4. In my area PMs charge 40%. 40% of 60K a year is a LOT of money. For that, my expectations were that at least the property will be properly cleaned and I would not have to reclean it during my vacations (cleaning fee charged to renters – not part of 40% commission), that they at least report the breakage in timely manner and the repairs charged to me are not done by using duck tape (real case), and the stupid callouts like “renter cannot figure out how remote works” are not charged to me at a rate of $30/hr. After paying 24K a year for them basically to answer phones and schedule cleaning (check in and check out done electronically, so not like they are meeting and greeting renters), I kind of have an expectation that my property won’t be treated like a “rental car” – but it was.

    • Jay William says:

      Thank you for presenting your thoughts and experience as an owner. I would be interested to hear how a property manger would respond to these points. Very insightful, and some food for thought here. There does seem to be several areas that cause conflict in the relationship The property manager has to get the owners place booked and if they dont then the owner isnt happy and gets frustrated with the manger. So they use these sources to book the owner’s property (which is somewhat effective) but there are other issues just like the ones you mentioned. Seems like a catch22 for the manager? Or is it?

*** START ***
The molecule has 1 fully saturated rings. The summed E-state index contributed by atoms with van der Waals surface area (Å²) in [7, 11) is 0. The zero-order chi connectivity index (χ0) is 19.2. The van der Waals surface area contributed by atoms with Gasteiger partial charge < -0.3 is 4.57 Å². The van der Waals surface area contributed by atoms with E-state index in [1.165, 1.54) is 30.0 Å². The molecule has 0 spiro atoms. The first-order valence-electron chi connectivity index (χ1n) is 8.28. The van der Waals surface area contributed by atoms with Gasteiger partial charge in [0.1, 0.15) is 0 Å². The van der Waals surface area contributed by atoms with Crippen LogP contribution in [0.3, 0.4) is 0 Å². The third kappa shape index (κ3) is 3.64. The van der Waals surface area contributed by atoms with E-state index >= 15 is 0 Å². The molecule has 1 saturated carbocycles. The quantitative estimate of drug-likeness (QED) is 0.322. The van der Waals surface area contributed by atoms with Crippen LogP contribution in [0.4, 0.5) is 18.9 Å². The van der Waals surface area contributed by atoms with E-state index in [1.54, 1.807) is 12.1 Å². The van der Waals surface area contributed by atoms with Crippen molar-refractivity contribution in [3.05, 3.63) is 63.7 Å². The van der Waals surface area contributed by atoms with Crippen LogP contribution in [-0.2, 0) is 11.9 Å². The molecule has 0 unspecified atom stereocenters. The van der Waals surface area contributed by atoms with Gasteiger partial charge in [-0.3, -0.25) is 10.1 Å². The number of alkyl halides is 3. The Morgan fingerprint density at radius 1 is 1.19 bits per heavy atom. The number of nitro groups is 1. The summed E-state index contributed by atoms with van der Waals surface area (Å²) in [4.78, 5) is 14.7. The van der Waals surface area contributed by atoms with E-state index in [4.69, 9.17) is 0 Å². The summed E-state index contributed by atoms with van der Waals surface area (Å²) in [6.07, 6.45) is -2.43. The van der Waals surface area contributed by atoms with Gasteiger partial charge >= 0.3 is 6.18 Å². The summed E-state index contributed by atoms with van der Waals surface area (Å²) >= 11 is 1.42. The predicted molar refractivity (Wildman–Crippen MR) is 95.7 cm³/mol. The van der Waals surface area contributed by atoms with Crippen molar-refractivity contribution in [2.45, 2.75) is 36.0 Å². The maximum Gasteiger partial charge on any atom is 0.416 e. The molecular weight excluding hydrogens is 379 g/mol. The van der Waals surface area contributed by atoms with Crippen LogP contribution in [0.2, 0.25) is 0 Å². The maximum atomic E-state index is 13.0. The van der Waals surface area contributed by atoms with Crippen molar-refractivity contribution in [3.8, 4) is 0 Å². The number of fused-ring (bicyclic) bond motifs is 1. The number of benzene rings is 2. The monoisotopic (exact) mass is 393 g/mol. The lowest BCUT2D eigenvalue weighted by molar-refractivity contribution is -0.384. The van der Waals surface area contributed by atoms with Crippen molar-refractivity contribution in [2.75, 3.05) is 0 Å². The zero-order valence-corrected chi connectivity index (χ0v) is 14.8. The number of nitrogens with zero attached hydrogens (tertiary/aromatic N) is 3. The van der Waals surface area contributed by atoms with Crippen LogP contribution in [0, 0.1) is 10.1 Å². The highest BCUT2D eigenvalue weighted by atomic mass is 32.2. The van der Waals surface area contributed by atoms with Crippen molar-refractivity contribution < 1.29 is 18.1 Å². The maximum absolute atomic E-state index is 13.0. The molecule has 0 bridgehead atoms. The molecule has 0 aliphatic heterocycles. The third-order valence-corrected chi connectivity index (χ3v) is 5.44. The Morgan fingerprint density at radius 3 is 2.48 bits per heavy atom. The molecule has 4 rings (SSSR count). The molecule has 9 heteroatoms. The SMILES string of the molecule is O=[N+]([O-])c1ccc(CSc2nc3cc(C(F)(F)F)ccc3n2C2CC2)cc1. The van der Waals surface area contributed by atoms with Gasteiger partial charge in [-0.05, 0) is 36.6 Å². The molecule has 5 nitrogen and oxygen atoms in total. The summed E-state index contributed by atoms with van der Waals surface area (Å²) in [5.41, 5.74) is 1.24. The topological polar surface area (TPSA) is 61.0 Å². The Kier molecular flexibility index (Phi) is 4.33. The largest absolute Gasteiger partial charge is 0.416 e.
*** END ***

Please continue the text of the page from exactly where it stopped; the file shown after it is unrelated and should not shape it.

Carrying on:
• BML says:

        I think I can make a prediction how they will respond: “not all PMs are like that”; “we do XYZ to keep our owners happy”; “we do not charge for X or Y”. Regardless of the response, the inherent conflicts of interest will remain, just a better PM can make them less obvious to the owner. They cannot eliminate them. The only alternative for Owner to avoid this conflict of interest is to handle the marketing, screening and booking. And hire “all in one” caretaker/maintenance/cleaning who gets paid to clean and maintain given Owner’s property and not involved in marketing, renting out other Owners’ properties, or collecting the rents.

      • Professional Manager says:

        Hi Jay. Great post! To respond from a PM standpoint (we manage over a hundred properties in the mountains of NC): I would say that it sounds like BML has had some bad experiences. I think this lines up exactly with your article and that the expectation of BML did not match the PM’s ability or service level.